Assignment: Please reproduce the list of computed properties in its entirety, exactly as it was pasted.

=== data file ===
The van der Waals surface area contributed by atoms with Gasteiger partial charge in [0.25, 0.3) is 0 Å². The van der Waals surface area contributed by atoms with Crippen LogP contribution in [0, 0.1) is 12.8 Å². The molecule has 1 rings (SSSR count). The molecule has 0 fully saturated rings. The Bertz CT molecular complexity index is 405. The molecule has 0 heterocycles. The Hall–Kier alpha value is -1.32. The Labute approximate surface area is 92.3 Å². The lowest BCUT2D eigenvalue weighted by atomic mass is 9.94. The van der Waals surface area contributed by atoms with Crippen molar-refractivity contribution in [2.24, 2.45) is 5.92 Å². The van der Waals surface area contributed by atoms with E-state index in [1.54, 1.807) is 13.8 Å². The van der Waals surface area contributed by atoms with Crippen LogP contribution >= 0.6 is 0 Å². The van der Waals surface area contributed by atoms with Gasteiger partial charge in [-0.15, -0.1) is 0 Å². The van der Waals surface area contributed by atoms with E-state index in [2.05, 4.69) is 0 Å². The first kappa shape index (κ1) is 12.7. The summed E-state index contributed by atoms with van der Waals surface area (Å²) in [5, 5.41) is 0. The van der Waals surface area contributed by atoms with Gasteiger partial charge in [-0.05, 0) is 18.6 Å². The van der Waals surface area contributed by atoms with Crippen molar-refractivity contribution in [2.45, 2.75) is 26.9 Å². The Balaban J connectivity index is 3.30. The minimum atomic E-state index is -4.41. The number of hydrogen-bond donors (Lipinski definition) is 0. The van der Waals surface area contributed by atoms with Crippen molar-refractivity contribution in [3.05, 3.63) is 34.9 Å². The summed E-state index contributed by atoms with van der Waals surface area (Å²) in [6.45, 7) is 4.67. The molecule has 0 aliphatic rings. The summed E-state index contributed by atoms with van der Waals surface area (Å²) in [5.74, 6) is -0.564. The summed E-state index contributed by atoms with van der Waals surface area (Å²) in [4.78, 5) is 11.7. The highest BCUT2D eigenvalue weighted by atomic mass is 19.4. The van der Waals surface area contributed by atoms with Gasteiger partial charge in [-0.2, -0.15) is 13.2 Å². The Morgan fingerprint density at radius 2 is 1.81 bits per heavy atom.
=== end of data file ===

The van der Waals surface area contributed by atoms with Gasteiger partial charge in [0.25, 0.3) is 0 Å². The van der Waals surface area contributed by atoms with Crippen LogP contribution in [0, 0.1) is 12.8 Å². The molecule has 1 rings (SSSR count). The molecule has 0 fully saturated rings. The Bertz CT molecular complexity index is 405. The molecule has 0 heterocycles. The Hall–Kier alpha value is -1.32. The Labute approximate surface area is 92.3 Å². The lowest BCUT2D eigenvalue weighted by atomic mass is 9.94. The van der Waals surface area contributed by atoms with Crippen molar-refractivity contribution in [2.24, 2.45) is 5.92 Å². The van der Waals surface area contributed by atoms with E-state index in [1.54, 1.807) is 13.8 Å². The van der Waals surface area contributed by atoms with Crippen LogP contribution >= 0.6 is 0 Å². The van der Waals surface area contributed by atoms with Gasteiger partial charge in [-0.15, -0.1) is 0 Å². The van der Waals surface area contributed by atoms with E-state index in [2.05, 4.69) is 0 Å². The first kappa shape index (κ1) is 12.7. The summed E-state index contributed by atoms with van der Waals surface area (Å²) in [5, 5.41) is 0. The van der Waals surface area contributed by atoms with Gasteiger partial charge in [-0.05, 0) is 18.6 Å². The van der Waals surface area contributed by atoms with Crippen molar-refractivity contribution in [2.45, 2.75) is 26.9 Å². The Balaban J connectivity index is 3.30. The minimum atomic E-state index is -4.41. The number of hydrogen-bond donors (Lipinski definition) is 0. The van der Waals surface area contributed by atoms with Crippen molar-refractivity contribution in [3.05, 3.63) is 34.9 Å². The summed E-state index contributed by atoms with van der Waals surface area (Å²) in [6.45, 7) is 4.67. The molecule has 0 aliphatic rings. The summed E-state index contributed by atoms with van der Waals surface area (Å²) in [5.74, 6) is -0.564. The summed E-state index contributed by atoms with van der Waals surface area (Å²) in [4.78, 5) is 11.7. The highest BCUT2D eigenvalue weighted by atomic mass is 19.4. The van der Waals surface area contributed by atoms with Gasteiger partial charge in [-0.2, -0.15) is 13.2 Å². The Morgan fingerprint density at radius 2 is 1.81 bits per heavy atom.